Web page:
Some of the commitments outlined in the review include a 3.3% funding increase for Defra, with a further £432 million of funding for Brexit, £20 million to support the delivery of Defra’s replacement for the Common Agricultural Policy and additional funds for biodiversity and animal health initiatives.
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NFU President Minette Batters said:
“It’s encouraging to see the government provide additional funding for Brexit, but it is crucial that any exit from the EU is smooth and orderly to enable this money to be used to help build a productive and profitable food and farming industry, rather than trying to mitigate the serious damage a no-deal would have on British food production.
“The government’s plans to move away from BPS payments will have a huge impact on farmers especially given the ongoing uncertainty relating to our departure from the EU. Plans to bolster Defra’s budget by £20 million to help the government deliver a future domestic agricultural policy is welcome, but we still need clarity from government as that what exactly this new scheme will look like and we eagerly await return of the Agriculture Bill to Parliament for debate.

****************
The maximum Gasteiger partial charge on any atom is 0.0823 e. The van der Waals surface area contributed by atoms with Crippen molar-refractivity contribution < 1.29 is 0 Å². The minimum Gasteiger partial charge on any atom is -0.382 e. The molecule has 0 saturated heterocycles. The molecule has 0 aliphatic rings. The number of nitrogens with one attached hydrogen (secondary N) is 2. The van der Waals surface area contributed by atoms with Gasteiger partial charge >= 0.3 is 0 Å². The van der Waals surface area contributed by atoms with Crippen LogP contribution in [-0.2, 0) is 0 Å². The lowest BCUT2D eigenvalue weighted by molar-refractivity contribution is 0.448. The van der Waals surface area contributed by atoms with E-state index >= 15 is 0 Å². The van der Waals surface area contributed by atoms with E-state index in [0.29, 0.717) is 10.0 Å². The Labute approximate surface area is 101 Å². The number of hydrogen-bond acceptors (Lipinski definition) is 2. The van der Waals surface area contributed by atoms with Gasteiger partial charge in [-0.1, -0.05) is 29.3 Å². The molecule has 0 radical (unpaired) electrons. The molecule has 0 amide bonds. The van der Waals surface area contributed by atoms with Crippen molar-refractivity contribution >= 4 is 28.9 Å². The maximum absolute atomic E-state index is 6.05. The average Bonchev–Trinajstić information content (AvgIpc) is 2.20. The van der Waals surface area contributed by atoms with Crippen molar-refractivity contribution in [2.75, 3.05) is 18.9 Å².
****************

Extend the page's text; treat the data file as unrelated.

“The industry also requires further detail on how the government intends to deliver its full fibre broadband targets as the lack of access to broadband in rural areas remains a real barrier for farm businesses."
Support budget for farming 2020-22
On Friday 6 September, the UK government pledged an additional £51.4 million per year for Scottish farmers for the next two years, in addition to a one-off payment of £160 million outlined in the spending review.
Wales will see an increase of £5.2 million per year for the next two years, with budgets in England and Northern Ireland remaining unchanged.
NFU director of EU exit and international trade Nick von Westenholz said:
“We’re pleased that the UK government has provided reassurance that the budget for English farm support is secure for the years 2020-22. However, it is important that the significant additional cash boost to the Scottish farming budget does not lead to distortions in the internal UK market.
“We trust the government will keep a close eye on the impact of this funding decision on the competitiveness of farmers across the UK at this very uncertain time.”